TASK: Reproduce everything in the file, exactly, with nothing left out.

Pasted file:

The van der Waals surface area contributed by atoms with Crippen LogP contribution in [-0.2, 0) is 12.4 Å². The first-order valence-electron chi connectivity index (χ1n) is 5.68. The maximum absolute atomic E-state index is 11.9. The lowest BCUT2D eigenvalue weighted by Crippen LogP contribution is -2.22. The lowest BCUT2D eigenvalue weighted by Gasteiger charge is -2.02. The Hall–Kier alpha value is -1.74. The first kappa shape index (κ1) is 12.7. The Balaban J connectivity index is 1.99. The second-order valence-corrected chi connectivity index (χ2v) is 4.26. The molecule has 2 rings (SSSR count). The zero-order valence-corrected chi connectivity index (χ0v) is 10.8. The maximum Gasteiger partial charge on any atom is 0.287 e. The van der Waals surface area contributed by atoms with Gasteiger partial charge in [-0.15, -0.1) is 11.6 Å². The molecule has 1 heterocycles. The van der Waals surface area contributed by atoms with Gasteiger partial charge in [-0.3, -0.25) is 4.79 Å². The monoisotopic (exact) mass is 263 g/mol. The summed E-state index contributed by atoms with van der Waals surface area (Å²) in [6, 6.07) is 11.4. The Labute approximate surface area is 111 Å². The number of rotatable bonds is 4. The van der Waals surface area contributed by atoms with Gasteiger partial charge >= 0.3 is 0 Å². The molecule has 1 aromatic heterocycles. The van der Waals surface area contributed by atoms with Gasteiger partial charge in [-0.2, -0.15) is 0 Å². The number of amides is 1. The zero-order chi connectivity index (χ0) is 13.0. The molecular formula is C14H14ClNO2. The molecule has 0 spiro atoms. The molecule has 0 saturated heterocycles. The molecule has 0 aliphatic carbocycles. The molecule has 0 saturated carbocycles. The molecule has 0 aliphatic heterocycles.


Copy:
The van der Waals surface area contributed by atoms with Crippen LogP contribution in [-0.2, 0) is 12.4 Å². The first-order valence-electron chi connectivity index (χ1n) is 5.68. The maximum absolute atomic E-state index is 11.9. The lowest BCUT2D eigenvalue weighted by Crippen LogP contribution is -2.22. The lowest BCUT2D eigenvalue weighted by Gasteiger charge is -2.02. The Hall–Kier alpha value is -1.74. The first kappa shape index (κ1) is 12.7. The Balaban J connectivity index is 1.99. The second-order valence-corrected chi connectivity index (χ2v) is 4.26. The molecule has 2 rings (SSSR count). The zero-order valence-corrected chi connectivity index (χ0v) is 10.8. The maximum Gasteiger partial charge on any atom is 0.287 e. The van der Waals surface area contributed by atoms with Gasteiger partial charge in [-0.15, -0.1) is 11.6 Å². The molecule has 1 heterocycles. The van der Waals surface area contributed by atoms with Gasteiger partial charge in [-0.3, -0.25) is 4.79 Å². The monoisotopic (exact) mass is 263 g/mol. The summed E-state index contributed by atoms with van der Waals surface area (Å²) in [6, 6.07) is 11.4. The Labute approximate surface area is 111 Å². The number of rotatable bonds is 4. The van der Waals surface area contributed by atoms with Gasteiger partial charge >= 0.3 is 0 Å². The molecule has 1 aromatic heterocycles. The van der Waals surface area contributed by atoms with Gasteiger partial charge in [-0.2, -0.15) is 0 Å². The number of amides is 1. The zero-order chi connectivity index (χ0) is 13.0. The molecular formula is C14H14ClNO2. The molecule has 0 spiro atoms. The molecule has 0 saturated heterocycles. The molecule has 0 aliphatic carbocycles. The molecule has 0 saturated carbocycles. The molecule has 0 aliphatic heterocycles.